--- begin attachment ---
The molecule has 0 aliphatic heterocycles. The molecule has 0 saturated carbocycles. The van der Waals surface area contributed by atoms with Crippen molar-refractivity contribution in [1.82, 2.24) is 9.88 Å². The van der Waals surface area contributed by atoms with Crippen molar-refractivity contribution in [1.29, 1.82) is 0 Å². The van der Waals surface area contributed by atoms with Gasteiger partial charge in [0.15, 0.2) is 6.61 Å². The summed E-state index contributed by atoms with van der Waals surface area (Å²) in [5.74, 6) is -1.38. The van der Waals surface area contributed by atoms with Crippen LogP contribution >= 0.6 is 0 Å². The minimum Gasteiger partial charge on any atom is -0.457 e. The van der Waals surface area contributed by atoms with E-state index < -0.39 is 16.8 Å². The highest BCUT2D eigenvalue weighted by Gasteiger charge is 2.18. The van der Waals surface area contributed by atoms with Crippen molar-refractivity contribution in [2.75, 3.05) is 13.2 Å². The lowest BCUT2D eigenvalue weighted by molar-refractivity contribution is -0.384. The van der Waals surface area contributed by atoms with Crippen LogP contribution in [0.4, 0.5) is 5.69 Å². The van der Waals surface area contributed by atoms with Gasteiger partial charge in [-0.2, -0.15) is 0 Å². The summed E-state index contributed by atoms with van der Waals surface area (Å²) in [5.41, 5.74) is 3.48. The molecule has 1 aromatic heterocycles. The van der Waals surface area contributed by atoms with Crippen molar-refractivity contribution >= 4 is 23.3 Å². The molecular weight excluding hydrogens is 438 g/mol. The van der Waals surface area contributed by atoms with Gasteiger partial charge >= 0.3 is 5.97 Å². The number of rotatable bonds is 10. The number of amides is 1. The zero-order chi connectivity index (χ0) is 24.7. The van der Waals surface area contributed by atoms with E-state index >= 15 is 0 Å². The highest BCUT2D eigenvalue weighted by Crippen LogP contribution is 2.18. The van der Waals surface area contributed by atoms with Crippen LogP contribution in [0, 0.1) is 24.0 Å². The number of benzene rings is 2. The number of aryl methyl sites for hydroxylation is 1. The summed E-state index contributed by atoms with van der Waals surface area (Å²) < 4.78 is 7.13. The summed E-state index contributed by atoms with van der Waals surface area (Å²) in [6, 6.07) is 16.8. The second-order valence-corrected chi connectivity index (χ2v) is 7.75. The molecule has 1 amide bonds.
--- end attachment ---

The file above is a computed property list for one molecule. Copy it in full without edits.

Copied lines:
The molecule has 0 aliphatic heterocycles. The molecule has 0 saturated carbocycles. The van der Waals surface area contributed by atoms with Crippen molar-refractivity contribution in [1.82, 2.24) is 9.88 Å². The van der Waals surface area contributed by atoms with Crippen molar-refractivity contribution in [1.29, 1.82) is 0 Å². The van der Waals surface area contributed by atoms with Gasteiger partial charge in [0.15, 0.2) is 6.61 Å². The summed E-state index contributed by atoms with van der Waals surface area (Å²) in [5.74, 6) is -1.38. The van der Waals surface area contributed by atoms with Crippen LogP contribution >= 0.6 is 0 Å². The minimum Gasteiger partial charge on any atom is -0.457 e. The van der Waals surface area contributed by atoms with E-state index < -0.39 is 16.8 Å². The highest BCUT2D eigenvalue weighted by Gasteiger charge is 2.18. The van der Waals surface area contributed by atoms with Crippen molar-refractivity contribution in [2.75, 3.05) is 13.2 Å². The lowest BCUT2D eigenvalue weighted by molar-refractivity contribution is -0.384. The van der Waals surface area contributed by atoms with Crippen LogP contribution in [0.4, 0.5) is 5.69 Å². The van der Waals surface area contributed by atoms with Gasteiger partial charge in [-0.2, -0.15) is 0 Å². The summed E-state index contributed by atoms with van der Waals surface area (Å²) in [5.41, 5.74) is 3.48. The molecule has 1 aromatic heterocycles. The van der Waals surface area contributed by atoms with Crippen molar-refractivity contribution >= 4 is 23.3 Å². The molecular weight excluding hydrogens is 438 g/mol. The van der Waals surface area contributed by atoms with Gasteiger partial charge >= 0.3 is 5.97 Å². The number of rotatable bonds is 10. The number of amides is 1. The zero-order chi connectivity index (χ0) is 24.7. The van der Waals surface area contributed by atoms with E-state index >= 15 is 0 Å². The highest BCUT2D eigenvalue weighted by Crippen LogP contribution is 2.18. The van der Waals surface area contributed by atoms with Crippen LogP contribution in [0, 0.1) is 24.0 Å². The number of benzene rings is 2. The number of aryl methyl sites for hydroxylation is 1. The summed E-state index contributed by atoms with van der Waals surface area (Å²) < 4.78 is 7.13. The summed E-state index contributed by atoms with van der Waals surface area (Å²) in [6, 6.07) is 16.8. The second-order valence-corrected chi connectivity index (χ2v) is 7.75. The molecule has 1 amide bonds.